Here’s a visual representation of some of our work related to big data and writing studies, which is based on our observations of teachers’ comments on approximately 120,000 student essays over the past three years:
with Zachary Dixon
Recently, through the Brookings Institute, Darrell West and Joshua Blieberg wrote about the promise that “big data” holds to improve the feedback loop and the quality of student writing assessment. Equally important was West and Bleiberg’s recognition that “[r]eal world demonstrations of how big data would fit into the classroom environment have been far between,” and how the dearth of practical applications has ultimately limited the application of big data lessons to writing studies.
Acknowledging the same importance, and the same necessity for pragmatic investigation and application, faculty and graduate students at the University of South Florida have been active in researching the applications of our own big data set, which was generated from the use of My Reviewers, our web-based suite of tools designed for the collection and evaluation of student writing. Because our big data set is generated in real-time via My Reviewers, within the real-world context of student writing done in and for our FYC program, we believe that the hypotheses and conclusions drawn from that data set provide us with meaningful and actionable proof-points that help make our writing program more agentic and objective.
Below, we would like to share some of the recent research that has been generated out of and through our big data: Continue reading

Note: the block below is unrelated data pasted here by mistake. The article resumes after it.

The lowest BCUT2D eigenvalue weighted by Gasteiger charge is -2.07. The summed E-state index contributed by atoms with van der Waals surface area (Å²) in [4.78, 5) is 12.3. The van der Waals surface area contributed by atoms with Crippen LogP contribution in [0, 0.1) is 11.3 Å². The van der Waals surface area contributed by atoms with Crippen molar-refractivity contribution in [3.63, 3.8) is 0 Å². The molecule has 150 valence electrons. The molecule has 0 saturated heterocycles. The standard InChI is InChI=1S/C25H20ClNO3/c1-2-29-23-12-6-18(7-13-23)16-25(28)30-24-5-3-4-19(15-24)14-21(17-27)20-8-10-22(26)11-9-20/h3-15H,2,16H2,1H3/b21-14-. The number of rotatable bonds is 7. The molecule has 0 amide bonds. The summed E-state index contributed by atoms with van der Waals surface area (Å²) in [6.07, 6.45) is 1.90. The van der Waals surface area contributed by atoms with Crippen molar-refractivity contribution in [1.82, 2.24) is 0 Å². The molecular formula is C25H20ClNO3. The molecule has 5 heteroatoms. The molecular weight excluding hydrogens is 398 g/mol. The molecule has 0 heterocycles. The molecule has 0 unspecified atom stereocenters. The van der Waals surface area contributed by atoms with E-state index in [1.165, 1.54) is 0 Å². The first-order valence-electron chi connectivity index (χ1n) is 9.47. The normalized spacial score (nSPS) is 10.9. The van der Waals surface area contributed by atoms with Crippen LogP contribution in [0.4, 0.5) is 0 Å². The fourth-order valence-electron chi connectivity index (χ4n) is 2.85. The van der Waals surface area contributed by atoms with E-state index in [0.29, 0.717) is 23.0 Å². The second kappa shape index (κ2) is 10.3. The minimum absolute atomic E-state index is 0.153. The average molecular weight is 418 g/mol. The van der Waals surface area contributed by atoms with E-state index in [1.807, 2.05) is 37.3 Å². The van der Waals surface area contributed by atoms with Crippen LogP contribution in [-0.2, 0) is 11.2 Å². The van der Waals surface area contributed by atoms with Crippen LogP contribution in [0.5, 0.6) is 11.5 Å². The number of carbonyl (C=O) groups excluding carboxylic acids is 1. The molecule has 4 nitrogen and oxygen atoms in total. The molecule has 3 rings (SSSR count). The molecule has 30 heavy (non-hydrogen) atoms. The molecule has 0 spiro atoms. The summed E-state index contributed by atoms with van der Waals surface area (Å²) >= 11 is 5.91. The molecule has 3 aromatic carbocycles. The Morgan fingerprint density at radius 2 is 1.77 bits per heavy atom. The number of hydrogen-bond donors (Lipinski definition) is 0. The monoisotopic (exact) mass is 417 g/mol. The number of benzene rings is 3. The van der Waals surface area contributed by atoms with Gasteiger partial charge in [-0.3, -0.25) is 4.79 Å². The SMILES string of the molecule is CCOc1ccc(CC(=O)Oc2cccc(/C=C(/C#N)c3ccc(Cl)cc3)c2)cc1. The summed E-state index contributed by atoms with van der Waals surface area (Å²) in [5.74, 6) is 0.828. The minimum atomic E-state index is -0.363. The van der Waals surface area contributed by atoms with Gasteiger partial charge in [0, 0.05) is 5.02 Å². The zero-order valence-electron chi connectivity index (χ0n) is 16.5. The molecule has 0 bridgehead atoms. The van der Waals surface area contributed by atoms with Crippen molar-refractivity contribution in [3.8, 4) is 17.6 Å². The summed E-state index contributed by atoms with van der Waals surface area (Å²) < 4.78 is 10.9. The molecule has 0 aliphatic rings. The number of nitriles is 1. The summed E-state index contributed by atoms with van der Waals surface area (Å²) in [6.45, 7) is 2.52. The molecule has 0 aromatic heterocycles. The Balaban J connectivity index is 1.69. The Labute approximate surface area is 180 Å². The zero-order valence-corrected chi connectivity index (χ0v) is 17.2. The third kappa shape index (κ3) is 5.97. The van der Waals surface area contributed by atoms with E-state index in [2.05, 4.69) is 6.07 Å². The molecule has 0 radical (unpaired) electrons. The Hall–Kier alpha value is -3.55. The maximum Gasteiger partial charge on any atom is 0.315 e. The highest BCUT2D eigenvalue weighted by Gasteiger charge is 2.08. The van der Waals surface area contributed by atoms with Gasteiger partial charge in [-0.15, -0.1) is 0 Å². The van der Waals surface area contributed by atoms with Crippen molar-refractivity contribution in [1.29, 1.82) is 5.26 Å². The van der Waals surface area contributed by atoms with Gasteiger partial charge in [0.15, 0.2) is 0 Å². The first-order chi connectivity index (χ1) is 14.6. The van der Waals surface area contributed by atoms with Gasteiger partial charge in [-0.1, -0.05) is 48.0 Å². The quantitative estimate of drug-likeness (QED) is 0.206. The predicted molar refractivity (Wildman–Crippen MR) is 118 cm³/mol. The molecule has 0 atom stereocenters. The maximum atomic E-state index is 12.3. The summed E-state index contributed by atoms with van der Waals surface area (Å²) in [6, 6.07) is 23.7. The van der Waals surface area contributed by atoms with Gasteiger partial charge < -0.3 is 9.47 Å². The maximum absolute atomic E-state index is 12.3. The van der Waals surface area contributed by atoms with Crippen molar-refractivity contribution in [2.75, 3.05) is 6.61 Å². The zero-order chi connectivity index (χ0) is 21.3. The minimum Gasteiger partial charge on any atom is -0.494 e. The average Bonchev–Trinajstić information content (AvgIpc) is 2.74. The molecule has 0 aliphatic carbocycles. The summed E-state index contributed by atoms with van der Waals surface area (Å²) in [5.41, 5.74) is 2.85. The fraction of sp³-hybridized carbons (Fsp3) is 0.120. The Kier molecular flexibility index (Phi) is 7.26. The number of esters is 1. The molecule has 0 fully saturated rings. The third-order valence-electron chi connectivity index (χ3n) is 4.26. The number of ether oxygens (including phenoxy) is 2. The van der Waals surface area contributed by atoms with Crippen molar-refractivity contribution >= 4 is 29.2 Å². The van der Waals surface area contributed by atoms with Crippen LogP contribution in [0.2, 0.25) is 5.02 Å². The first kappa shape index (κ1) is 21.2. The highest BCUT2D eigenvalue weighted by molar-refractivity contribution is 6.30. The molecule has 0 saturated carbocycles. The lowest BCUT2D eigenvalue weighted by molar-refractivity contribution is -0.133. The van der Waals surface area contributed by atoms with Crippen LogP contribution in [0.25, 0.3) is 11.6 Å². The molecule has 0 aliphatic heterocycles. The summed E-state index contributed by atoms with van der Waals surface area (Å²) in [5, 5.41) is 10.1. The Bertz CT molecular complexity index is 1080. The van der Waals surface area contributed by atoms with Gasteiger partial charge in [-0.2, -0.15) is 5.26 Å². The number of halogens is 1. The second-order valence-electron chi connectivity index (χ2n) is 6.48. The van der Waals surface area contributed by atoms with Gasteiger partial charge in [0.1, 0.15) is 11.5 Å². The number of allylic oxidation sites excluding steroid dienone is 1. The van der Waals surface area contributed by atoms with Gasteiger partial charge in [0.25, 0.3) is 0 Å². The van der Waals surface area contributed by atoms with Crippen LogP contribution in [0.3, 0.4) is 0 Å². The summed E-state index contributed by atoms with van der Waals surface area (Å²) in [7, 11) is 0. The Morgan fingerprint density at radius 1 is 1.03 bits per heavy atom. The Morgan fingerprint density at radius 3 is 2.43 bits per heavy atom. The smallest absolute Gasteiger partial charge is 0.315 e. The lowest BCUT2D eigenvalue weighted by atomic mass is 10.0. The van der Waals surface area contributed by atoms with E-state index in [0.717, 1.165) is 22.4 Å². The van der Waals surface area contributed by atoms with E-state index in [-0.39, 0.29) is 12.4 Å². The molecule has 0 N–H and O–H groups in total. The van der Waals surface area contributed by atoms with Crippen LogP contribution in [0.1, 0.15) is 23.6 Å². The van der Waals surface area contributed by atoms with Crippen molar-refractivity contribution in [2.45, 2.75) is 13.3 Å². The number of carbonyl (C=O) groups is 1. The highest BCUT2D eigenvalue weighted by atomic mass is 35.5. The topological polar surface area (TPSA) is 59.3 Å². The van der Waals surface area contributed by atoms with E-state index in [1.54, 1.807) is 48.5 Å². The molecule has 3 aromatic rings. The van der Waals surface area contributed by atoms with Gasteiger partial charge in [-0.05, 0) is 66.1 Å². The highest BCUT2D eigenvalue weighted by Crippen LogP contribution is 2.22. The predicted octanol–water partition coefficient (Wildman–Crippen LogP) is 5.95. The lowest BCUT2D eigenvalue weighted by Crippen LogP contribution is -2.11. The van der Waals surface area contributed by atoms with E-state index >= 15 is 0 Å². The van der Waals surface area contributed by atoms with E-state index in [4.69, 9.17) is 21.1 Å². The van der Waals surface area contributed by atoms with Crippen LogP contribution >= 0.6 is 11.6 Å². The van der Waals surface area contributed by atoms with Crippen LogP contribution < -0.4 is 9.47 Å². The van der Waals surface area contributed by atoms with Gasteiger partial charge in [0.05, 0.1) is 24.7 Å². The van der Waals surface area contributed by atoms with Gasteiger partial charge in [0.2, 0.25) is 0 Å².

Thanks to Aaron Barlow, Faculty Editor, and Academe for publishing this account of the early history of Writing Commons:
- “Open Textbook Publishing.” Academe. (Sept/Oct 2013): 40-43 < http://www.aaup.org/article/open-textbook-publishing#.UkXER1Oi9GY>
Since this essay was printed, Writing Commons has continued to evolve. During September, traffic at Writing Commons hit new highs: over 194,870 users—i.e., 6495 visitors/day—visited 577,902 pages. Overall, the server logged 5,553,512 hits. It’s amazing to us that in the last two months we had about 360,000 visitors. We feel fortunate to be providing a free yet valued service to the open-education community.
In response to the September newsletter, I received a note from a reader who questioned whether our goal of being a global resource for writers suggests we seek to colonize Writing Studies, to presume that the U.S. model is the ideal model:
It is rather astonishing that even educators in the more dominant social and educational cultures don’t realize that even economically weak and sociopolitically less advanced communities around the world also have their own languages and communicative practices, their own unique conventions and needs for writing, their own local educational cultures, distinctive norms and values about what counts as knowledge, and unique standards and local expectations about how to write “well” (as they also have their own spiritual traditions in place). Continue reading